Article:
Jesuits have never been shy about naming schools and other institutions after “Ours” (as they refer to each other)—Loyola, Xavier, Gonzaga, Canisius, Marquette. I went to Campion High School, where I was on the Bellarmine Debating Society, before entering St. Stanislaus Seminary—all three of them named for Jesuit saints. So one might have expected the first Jesuit pope to take his papal name from a Jesuit saint; there are, conveniently, two called Francis—Saint Francis Xavier and Saint Francis Borja (general of the order from 1565 to 1572). But Jorge Bergoglio took his name from Francis of Assisi, who was not a Jesuit, not a pope, and not even a priest. This is not surprising, since Bergoglio was not on good terms with his fellow Jesuits before his election to the papacy—which was probably why he was made a cardinal by Pope John Paul II, who despised Jesuits. John O’Malley, S.J., the great Renaissance historian, suspects that the pope thought he was not getting “a real Jesuit.”
Despite all this, some are trying to make the pope a “typical Jesuit,” though that is a mythical beast. There are Jesuits of all sorts, some to be revered, some reviled; some good, others bad. A good one died last year, the peace activist Daniel Berrigan, S.J.—though some thought that he, too, was not a real Jesuit. One of his superiors said he was “in the order, but not of it.” If I were looking for a bad Jesuit, I would name Pietro Tacchi Venturi, S.J., the secret intermediary between Pope Pius XI and Mussolini—a thorough anti-Semite, an authoritarian schemer, and a sexual adventurer. Fortunately, there are recent books that bring these two men into better focus—The Berrigan Letters (correspondence between the brothers Daniel and Philip Berrigan) and The Pope and Mussolini, by David I. Kertzer.1 Tacchi Venturi figures largely in Kertzer’s book, and is given solo treatment in a forthcoming book by Kevin Madigan of the Harvard Divinity School.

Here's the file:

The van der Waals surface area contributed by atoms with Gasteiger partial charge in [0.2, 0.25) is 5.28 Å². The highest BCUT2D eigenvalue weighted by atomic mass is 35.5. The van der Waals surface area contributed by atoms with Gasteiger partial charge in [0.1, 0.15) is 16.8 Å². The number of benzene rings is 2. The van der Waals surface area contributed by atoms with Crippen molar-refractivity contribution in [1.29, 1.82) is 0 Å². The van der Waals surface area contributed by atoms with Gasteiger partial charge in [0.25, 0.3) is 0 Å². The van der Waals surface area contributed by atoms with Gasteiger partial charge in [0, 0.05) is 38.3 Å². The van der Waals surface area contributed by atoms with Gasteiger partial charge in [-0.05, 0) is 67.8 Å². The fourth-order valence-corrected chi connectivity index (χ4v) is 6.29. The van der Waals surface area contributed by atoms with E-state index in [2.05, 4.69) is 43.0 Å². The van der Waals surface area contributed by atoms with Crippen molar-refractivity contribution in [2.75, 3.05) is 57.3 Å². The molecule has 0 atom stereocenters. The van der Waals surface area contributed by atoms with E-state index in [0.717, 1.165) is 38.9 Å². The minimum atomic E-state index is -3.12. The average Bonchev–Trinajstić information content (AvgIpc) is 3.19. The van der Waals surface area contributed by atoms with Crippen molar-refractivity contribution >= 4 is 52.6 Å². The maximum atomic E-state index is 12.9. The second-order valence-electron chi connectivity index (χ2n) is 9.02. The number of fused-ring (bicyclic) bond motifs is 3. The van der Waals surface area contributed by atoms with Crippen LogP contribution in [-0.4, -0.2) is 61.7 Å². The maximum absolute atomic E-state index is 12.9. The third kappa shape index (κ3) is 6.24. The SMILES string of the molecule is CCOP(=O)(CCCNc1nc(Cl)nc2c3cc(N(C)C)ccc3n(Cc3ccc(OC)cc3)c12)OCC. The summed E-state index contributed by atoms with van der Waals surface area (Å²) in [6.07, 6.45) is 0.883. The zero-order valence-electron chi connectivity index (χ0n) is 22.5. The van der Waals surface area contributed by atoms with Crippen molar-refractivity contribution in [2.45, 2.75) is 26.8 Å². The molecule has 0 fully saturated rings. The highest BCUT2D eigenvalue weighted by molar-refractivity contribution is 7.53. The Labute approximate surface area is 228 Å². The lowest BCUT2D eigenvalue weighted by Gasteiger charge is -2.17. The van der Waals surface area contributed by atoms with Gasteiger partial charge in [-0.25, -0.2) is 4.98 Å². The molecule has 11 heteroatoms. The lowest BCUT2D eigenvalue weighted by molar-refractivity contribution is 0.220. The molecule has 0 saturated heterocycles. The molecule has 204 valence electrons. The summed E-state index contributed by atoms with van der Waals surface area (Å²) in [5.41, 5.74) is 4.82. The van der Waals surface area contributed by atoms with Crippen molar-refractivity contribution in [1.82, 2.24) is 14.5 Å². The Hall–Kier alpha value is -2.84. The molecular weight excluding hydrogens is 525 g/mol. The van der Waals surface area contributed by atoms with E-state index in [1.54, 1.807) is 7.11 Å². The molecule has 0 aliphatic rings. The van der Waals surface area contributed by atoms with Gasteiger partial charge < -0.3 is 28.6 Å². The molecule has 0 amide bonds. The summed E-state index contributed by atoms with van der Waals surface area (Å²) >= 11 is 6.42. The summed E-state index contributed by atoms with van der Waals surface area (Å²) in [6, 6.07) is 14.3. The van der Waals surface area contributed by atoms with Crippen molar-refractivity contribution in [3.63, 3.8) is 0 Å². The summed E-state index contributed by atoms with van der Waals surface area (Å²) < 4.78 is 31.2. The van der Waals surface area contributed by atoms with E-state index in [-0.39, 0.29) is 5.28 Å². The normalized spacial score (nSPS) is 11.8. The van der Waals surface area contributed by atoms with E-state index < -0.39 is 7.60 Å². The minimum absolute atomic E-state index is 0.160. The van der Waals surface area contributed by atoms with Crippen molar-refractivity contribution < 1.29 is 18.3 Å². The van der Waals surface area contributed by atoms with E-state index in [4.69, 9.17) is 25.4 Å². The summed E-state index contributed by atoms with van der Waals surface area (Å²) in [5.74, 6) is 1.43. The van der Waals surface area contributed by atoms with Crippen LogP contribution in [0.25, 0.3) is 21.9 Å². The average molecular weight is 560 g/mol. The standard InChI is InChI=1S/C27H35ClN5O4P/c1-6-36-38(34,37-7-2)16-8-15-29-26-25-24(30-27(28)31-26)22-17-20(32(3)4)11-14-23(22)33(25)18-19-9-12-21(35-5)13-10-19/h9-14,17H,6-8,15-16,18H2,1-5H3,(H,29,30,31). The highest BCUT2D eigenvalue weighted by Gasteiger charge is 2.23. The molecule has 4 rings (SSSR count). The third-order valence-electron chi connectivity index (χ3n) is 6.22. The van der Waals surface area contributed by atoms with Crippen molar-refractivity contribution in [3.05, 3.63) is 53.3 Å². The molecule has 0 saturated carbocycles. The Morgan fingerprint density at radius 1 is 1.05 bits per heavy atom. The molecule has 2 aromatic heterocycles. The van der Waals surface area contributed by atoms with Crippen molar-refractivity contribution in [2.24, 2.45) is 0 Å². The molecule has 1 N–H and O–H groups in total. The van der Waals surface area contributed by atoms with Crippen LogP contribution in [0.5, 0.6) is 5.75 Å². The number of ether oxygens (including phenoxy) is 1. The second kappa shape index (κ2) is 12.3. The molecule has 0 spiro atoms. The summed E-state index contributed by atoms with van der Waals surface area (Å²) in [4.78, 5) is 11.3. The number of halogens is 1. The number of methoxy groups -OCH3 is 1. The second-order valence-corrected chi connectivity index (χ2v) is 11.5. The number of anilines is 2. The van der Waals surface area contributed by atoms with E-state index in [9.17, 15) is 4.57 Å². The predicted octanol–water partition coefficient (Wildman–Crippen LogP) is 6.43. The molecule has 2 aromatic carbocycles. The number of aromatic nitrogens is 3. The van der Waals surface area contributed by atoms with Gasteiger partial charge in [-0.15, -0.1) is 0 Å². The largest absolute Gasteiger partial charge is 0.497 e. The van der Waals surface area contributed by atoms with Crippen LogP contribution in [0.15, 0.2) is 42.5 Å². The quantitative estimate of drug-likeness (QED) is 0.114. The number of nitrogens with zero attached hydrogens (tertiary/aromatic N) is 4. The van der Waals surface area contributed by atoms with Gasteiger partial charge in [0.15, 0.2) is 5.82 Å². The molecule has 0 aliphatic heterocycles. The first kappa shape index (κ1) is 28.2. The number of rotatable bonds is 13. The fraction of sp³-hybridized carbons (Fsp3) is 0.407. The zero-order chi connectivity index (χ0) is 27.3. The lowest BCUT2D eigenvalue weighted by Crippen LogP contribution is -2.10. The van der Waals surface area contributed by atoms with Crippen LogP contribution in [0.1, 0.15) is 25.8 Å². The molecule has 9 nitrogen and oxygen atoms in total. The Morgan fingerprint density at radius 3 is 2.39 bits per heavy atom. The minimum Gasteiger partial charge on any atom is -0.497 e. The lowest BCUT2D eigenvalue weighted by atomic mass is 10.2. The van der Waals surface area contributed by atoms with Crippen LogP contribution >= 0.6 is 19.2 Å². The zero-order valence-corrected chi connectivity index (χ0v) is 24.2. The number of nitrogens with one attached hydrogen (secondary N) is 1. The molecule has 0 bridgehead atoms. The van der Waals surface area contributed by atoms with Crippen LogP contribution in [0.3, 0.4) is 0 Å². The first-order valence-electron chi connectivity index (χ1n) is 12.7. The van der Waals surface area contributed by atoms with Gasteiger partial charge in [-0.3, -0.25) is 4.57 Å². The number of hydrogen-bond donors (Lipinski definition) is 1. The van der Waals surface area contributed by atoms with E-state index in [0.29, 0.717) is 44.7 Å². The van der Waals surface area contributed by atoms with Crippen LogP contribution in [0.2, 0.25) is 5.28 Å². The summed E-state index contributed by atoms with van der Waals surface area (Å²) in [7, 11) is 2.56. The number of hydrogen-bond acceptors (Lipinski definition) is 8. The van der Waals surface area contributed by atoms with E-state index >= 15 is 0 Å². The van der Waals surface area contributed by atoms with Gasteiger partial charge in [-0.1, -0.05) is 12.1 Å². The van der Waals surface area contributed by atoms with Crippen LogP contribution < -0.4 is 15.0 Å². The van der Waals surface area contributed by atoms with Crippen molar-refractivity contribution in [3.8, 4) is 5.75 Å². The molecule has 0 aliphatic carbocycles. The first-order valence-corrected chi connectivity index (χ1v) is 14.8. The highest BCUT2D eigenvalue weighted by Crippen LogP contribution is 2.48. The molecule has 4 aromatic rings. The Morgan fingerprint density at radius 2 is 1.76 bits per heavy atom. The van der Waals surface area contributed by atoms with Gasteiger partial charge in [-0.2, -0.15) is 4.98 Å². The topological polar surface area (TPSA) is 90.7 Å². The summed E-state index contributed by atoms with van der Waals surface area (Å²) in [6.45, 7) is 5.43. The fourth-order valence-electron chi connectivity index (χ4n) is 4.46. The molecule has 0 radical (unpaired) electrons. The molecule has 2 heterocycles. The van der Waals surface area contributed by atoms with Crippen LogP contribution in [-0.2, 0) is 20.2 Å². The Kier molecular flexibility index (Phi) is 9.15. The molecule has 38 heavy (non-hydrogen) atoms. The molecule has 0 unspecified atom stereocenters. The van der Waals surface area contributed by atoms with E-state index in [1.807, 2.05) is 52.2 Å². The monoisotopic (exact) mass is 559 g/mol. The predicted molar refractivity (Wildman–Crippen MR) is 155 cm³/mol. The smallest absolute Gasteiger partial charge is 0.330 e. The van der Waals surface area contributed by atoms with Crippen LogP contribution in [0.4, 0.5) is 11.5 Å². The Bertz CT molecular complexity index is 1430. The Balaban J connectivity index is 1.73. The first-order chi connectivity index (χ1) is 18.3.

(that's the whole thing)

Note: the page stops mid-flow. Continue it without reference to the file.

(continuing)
Kertzer showed that there was a knot of powerful Jesuits in Rome before World War II who were enthusiastically anti-Semitic and pro-Fascist—the Jesuit Superior General Włodzimierz Ledóchowski, S.J., the editor of the Vatican newspaper Civilta Cattolica Enrico Rosa, S.J., Mussolini’s promoter Tacchi Venturi, S.J., and the Gregorian University theologian Gustav Gundlach, S.J. These four men conspired to quash Pius XI’s attempt to issue an encyclical against anti-Semitism.
Ironically, the idea for Pius XI’s encyclical came from another Jesuit, John LaFarge, S.J., an American who had published the book Interracial Justice in 1937. While ministering as a young priest to blacks on the Eastern Shore of Maryland, LaFarge was shocked to discover that his order had held slaves there. We have heard recently of the way Georgetown University saved itself financially by selling 272 slaves in…
This is exclusive content for subscribers only.
Get unlimited access to The New York Review for just $1 an issue!
Continue reading this article, and thousands more from our archive, for the low introductory rate of just $1 an issue. Choose a Print, Digital, or All Access subscription.